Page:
Monday, April 23, 2007

Bloomberg's Grandstanding on Gun Control

Shocker, Bloomberg is ranting about gun control. And twisting the facts into a distorted reality all his own.
The senseless loss of life at Virginia Tech breaks our hearts. And every day, nearly 30 people are murdered in the United States. We ask ourselves, what can be done to stop this kind of gun violence? As mayor of the country's largest city, I have asked myself that question many times. In New York, we've cut murders by 40 percent compared with six years ago. But eight police officers have been gunned down in the line of duty in that span—eight young men who were protecting us.
"What can be done to stop this kind of gun violence" is an interesting posture since he quotes a decrease in the number of murders, but doesn't bother to state that the number of murders isn't solely related to guns. He stands there and yelps about the police deaths, but ignores that they are logistically incapable of protecting the citizens of the city. The reality of police "protection" is that it usually entails a clean up crew and finding the offender. With that level of protection, I'd rather depend on my firearm.
FBI statistics show that violent crime is on the rise across America, and the news out of Virginia has again raised the critical issue of keeping guns away from the people who should not have them—criminals and those with a history of being potentially dangerous. There are questions about whether a background check should have prevented the Virginia Tech shooter from purchasing the guns. Regardless, the fact is that most crimes are committed with illegal weapons—and that is where the new gun debate is, or at least should be, centered. In New York, we aggressively go after these guns, but no city can stop the flow of illegal firearms alone, just like no city can stop the flow of illegal drugs alone. These are national problems that require national leadership.
His question about whether Cho should have gotten a gun is foolish, since anyone who has done any reading at all understands that his "mental illness" wasn't documented into the NICs system due to it being related to a voluntary stay in a mental institution. There is no question that it was legal. Don't like that fact, then change the law, and understand the civil liberties backlash that will accompany it.

As for his "new" focus in the gun debate, when did this become new? Illegal guns and the illegal activities with them has always been the issue. Especially for those of us who believe in the Second Amendment. I love the use of the illegal drugs comparison. They've done so well there haven't they. The laws are substantially more draconian, and yet the use of drugs hasn't varied greatly over time.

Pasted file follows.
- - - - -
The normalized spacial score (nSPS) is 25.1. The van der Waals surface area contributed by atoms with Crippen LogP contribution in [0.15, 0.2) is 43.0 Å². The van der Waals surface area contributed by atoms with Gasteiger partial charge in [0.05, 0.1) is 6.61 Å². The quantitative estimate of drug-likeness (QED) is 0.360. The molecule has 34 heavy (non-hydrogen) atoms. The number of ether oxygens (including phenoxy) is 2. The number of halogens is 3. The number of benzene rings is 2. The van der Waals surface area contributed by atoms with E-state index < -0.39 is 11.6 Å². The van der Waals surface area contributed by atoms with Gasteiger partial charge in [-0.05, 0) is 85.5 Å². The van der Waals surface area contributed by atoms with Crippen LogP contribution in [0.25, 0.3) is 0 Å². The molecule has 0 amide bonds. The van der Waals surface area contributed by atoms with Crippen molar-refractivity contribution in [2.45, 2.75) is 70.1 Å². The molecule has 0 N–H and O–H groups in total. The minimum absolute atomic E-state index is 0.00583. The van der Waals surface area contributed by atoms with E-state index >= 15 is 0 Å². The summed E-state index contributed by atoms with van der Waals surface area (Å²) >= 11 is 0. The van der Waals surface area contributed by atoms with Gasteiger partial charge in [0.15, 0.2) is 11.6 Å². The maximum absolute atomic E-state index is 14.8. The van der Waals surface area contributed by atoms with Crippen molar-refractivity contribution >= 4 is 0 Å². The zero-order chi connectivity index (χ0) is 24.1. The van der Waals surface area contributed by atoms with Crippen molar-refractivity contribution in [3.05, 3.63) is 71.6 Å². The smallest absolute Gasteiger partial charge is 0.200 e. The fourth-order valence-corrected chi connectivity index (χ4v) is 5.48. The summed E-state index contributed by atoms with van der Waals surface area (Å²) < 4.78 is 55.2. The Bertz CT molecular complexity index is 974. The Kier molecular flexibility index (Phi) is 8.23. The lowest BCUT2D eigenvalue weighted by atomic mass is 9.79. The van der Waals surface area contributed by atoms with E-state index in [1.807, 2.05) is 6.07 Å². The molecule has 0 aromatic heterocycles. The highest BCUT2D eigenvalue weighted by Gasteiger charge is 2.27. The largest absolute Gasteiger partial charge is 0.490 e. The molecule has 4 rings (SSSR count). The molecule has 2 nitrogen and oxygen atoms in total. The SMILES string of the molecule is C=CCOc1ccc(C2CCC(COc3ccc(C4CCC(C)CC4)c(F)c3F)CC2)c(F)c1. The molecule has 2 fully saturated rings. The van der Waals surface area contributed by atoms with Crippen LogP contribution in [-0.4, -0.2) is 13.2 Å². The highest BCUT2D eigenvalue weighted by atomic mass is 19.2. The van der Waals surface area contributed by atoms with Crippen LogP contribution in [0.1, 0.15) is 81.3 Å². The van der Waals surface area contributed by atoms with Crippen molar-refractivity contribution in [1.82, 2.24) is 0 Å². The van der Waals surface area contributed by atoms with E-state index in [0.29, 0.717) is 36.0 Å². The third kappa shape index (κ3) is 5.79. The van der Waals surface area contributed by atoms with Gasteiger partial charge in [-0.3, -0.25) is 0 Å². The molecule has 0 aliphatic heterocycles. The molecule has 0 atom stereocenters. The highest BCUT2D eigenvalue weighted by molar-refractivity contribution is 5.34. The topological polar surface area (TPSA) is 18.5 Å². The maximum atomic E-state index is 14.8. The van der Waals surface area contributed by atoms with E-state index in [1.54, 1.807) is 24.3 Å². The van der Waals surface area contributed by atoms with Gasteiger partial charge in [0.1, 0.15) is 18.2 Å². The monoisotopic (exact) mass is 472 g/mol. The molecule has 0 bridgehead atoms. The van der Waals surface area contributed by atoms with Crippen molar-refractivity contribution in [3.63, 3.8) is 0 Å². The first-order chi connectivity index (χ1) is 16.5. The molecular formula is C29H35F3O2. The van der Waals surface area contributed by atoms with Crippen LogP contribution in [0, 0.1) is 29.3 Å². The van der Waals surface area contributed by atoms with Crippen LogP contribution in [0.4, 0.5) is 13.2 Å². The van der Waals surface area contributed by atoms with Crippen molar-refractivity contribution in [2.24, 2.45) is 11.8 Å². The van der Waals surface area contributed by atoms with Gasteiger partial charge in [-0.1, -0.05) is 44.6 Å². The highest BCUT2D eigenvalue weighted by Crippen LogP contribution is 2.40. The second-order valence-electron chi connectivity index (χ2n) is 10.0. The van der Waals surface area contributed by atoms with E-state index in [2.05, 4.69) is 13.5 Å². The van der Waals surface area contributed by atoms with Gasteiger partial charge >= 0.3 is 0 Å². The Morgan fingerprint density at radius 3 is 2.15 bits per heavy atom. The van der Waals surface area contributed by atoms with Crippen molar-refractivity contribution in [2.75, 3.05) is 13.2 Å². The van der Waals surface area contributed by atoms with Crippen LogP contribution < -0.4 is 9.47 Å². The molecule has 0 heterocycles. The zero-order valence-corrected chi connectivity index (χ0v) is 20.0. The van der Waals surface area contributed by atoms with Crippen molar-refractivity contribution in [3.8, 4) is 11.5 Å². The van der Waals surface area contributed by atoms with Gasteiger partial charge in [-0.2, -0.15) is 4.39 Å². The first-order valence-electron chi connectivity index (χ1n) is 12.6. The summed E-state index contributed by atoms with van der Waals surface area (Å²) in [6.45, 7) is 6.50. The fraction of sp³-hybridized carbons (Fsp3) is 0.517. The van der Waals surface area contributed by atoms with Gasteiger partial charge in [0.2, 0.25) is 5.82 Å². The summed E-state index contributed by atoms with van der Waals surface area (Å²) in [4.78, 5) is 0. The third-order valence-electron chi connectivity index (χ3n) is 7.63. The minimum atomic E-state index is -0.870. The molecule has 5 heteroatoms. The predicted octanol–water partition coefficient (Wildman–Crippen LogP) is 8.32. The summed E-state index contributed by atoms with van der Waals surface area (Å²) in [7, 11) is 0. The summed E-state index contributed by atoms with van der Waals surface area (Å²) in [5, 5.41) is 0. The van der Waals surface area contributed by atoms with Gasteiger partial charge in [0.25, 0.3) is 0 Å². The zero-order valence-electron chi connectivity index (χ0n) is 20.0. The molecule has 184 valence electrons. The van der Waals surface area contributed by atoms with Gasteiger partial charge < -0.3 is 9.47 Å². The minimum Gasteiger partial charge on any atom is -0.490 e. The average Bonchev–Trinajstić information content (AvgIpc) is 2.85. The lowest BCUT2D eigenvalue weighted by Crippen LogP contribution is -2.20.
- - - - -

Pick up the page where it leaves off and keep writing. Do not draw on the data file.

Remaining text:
Unfortunately, in recent years, combating gun crime hasn't been a priority of this Justice Department or Congress. Actually, that's understating it. Congress is undermining our local efforts by handcuffing our police departments.
Shocker, he's coming out on the Gun crime database again. His argument, as you can read at the link is that police should have unfettered access to the data. Let's forget those privacy rights or the fact that the original owner is a victim of a crime. I'm certain he has no intention of taking action against the innocent, just like he didn't commit a crime in instituting a conspiracy to commit a felony by paying agents to perform straw purchases in other states.

He goes into boasting about that:
Last year, I was talking with Boston Mayor Tom Menino, and he was just as frustrated as I was about the lack of action by the federal government. So we did something about it. Along with 13 other mayors, we started a coalition called Mayors Against Illegal Guns. Our goal: to find creative ways to rid our streets of illegal guns. One way that our city has done that is by conducting an undercover sting operation against a group of dealers in five states whose guns kept turning up in crimes in New York.
Yep, that's right, they were creative in how they chose to violate federal law. Funny how the glacial investigation of Bloomberg's little conspiracy has yet to bring any findings. I wonder if they're just waiting until it gets stale and then they can ignore his illegal activities?
Now, the conventional wisdom is that we'll never persuade Congress to do anything because members are too afraid of the special interests. But our strategy is to change the terms of the debate. The fact is, there's common ground on this issue for anyone who is willing to look at it honestly, not ideologically. This isn't about gun control. It's about crime control.
Nice words, but that's not what he's doing. It's nice to hear the words related to idealogy, but he hasn't followed through and he continues to blame others for the illegal activities that his own constituency are perpetrating. But it's the gun dealer's or the Fed's fault.

His finale:
Will we succeed? In my own brief political experience, I've found that pragmatism beats ideology. So yes—and sooner rather than later.
Don't hold your breath Bloomberg. Your activities haven't solved anything, and have only managed to prove your willingness to trample others rights for your supposed concerns over crime.


BobG said...

"Last year, I was talking with Boston Mayor Tom Menino, and he was just as frustrated as I was about the lack of action by the federal government."

Bloomberg and Menino; I will never understand the mentality that would elect those two idiots into office time and again. Tweedledum and Tweedledee...

Nylarthotep said...

I always think of them as tweedledumb and tweedlestupid.